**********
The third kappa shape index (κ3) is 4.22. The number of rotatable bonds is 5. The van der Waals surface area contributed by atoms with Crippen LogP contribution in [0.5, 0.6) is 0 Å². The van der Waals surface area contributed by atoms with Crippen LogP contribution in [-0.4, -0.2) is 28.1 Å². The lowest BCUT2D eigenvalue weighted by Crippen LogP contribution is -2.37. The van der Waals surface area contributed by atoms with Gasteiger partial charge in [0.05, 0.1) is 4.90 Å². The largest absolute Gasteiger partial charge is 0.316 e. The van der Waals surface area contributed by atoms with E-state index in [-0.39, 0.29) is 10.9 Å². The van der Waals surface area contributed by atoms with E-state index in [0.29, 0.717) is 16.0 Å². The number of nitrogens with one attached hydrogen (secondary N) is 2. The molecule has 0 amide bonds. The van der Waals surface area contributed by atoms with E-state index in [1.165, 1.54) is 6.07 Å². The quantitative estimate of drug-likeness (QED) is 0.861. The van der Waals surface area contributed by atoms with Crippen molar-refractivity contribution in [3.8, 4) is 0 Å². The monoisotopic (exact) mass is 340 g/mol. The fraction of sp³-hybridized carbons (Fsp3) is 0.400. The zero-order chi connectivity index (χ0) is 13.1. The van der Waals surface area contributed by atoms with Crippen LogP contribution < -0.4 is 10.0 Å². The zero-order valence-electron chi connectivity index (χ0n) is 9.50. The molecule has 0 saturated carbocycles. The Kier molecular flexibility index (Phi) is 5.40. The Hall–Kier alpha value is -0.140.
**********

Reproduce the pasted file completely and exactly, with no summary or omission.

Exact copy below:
The third kappa shape index (κ3) is 4.22. The number of rotatable bonds is 5. The van der Waals surface area contributed by atoms with Crippen LogP contribution in [0.5, 0.6) is 0 Å². The van der Waals surface area contributed by atoms with Crippen LogP contribution in [-0.4, -0.2) is 28.1 Å². The lowest BCUT2D eigenvalue weighted by Crippen LogP contribution is -2.37. The van der Waals surface area contributed by atoms with Gasteiger partial charge in [0.05, 0.1) is 4.90 Å². The largest absolute Gasteiger partial charge is 0.316 e. The van der Waals surface area contributed by atoms with E-state index in [-0.39, 0.29) is 10.9 Å². The van der Waals surface area contributed by atoms with E-state index in [0.29, 0.717) is 16.0 Å². The number of nitrogens with one attached hydrogen (secondary N) is 2. The molecule has 0 amide bonds. The van der Waals surface area contributed by atoms with E-state index in [1.165, 1.54) is 6.07 Å². The quantitative estimate of drug-likeness (QED) is 0.861. The van der Waals surface area contributed by atoms with Crippen molar-refractivity contribution in [3.8, 4) is 0 Å². The monoisotopic (exact) mass is 340 g/mol. The fraction of sp³-hybridized carbons (Fsp3) is 0.400. The zero-order chi connectivity index (χ0) is 13.1. The van der Waals surface area contributed by atoms with Crippen LogP contribution < -0.4 is 10.0 Å². The zero-order valence-electron chi connectivity index (χ0n) is 9.50. The molecule has 0 saturated carbocycles. The Kier molecular flexibility index (Phi) is 5.40. The Hall–Kier alpha value is -0.140.